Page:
• The date and time are shown each day of the mission in the film The Guns of Navarone.
  • Used in Team America: World Police, where it shows the name of the country and its distance to the U.S. (specifically New York) in miles.
  • Un Chien Andalou kinda parodies this with meaningless and contradictory days and times.
  • Can be taken too far, as the Captain America movie does.
  • In Mr. and Mrs. Smith, after the couple has their first therapy session and disagree how long they've been married (5 or 6 years), the movie flashbacks to their first meeting and says, "5 or 6 years ago." At the end of the flashback there's another caption reading "5 or 6 years later."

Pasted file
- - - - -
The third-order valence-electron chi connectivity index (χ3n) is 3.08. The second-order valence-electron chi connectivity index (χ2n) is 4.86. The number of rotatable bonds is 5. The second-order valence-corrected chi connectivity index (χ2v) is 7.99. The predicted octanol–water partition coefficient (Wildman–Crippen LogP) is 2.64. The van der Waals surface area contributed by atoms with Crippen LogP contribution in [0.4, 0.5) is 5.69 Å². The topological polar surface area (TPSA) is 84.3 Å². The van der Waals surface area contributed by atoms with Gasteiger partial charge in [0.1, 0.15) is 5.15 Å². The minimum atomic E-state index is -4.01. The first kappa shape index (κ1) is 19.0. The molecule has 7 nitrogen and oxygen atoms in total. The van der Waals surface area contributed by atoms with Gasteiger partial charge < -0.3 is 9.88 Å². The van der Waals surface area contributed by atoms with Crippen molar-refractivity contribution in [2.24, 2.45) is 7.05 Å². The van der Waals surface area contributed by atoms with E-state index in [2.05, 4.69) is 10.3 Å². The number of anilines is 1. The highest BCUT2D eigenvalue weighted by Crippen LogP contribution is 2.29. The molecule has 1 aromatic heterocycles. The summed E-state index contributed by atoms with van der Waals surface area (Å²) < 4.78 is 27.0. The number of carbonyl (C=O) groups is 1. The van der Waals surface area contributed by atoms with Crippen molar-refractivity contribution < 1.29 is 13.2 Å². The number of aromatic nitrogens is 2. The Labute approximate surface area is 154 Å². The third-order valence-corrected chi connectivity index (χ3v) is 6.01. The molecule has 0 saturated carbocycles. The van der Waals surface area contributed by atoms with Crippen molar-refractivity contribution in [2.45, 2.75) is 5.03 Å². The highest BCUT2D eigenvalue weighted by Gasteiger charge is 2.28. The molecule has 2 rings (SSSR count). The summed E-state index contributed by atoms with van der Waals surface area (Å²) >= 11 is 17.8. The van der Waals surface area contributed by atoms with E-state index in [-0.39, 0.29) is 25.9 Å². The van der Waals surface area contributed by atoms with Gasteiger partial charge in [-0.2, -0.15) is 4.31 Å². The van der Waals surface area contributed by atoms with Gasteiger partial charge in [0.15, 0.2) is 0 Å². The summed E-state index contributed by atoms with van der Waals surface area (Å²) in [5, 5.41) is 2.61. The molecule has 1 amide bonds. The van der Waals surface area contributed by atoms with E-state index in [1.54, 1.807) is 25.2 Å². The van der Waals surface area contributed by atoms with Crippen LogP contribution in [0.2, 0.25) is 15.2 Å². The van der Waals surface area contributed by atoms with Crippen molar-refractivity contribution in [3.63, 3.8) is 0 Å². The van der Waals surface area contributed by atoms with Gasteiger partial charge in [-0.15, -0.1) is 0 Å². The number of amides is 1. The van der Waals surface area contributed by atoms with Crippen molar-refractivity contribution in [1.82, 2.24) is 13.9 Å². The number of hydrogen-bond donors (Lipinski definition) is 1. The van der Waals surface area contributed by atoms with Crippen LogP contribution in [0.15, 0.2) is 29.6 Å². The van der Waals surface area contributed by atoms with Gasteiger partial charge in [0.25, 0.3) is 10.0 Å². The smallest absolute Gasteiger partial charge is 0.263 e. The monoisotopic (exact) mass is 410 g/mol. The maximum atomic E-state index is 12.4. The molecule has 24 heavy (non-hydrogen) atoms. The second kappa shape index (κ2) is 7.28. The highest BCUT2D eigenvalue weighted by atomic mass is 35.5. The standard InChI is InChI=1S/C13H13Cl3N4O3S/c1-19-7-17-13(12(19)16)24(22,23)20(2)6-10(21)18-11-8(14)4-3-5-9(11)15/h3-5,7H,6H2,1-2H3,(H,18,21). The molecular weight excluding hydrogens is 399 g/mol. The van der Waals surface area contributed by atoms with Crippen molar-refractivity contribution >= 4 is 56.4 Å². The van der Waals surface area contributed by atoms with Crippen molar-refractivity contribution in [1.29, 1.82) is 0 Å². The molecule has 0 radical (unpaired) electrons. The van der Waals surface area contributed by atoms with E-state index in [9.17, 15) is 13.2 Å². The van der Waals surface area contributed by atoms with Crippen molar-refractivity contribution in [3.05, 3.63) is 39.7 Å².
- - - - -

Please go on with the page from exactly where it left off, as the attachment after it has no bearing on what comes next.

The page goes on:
• The Ringo Starr comedy Caveman starts with these two captions:

 One billion zillion B.C.

October 9th

  • Played with in Johnny Dangerously. The caption "1910" appears at the bottom of the screen, and we see a car drive by behind it. Then another car drives into frame and crashes into the 1910, breaking the digits into pieces.
  • Parodied in the opening of Orgazmo, where the caption "Hollywood" helpfully appears under an Establishing Shot of the Hollywood sign.
  • The captions in The Hunt for Red October go all-out: bright green monospaced font, printed letter by letter with computerised teletype noises as they appear.
  • Adam's Rib uses some fancier-than-usual intertitle cards. "That Evening" is the most common caption.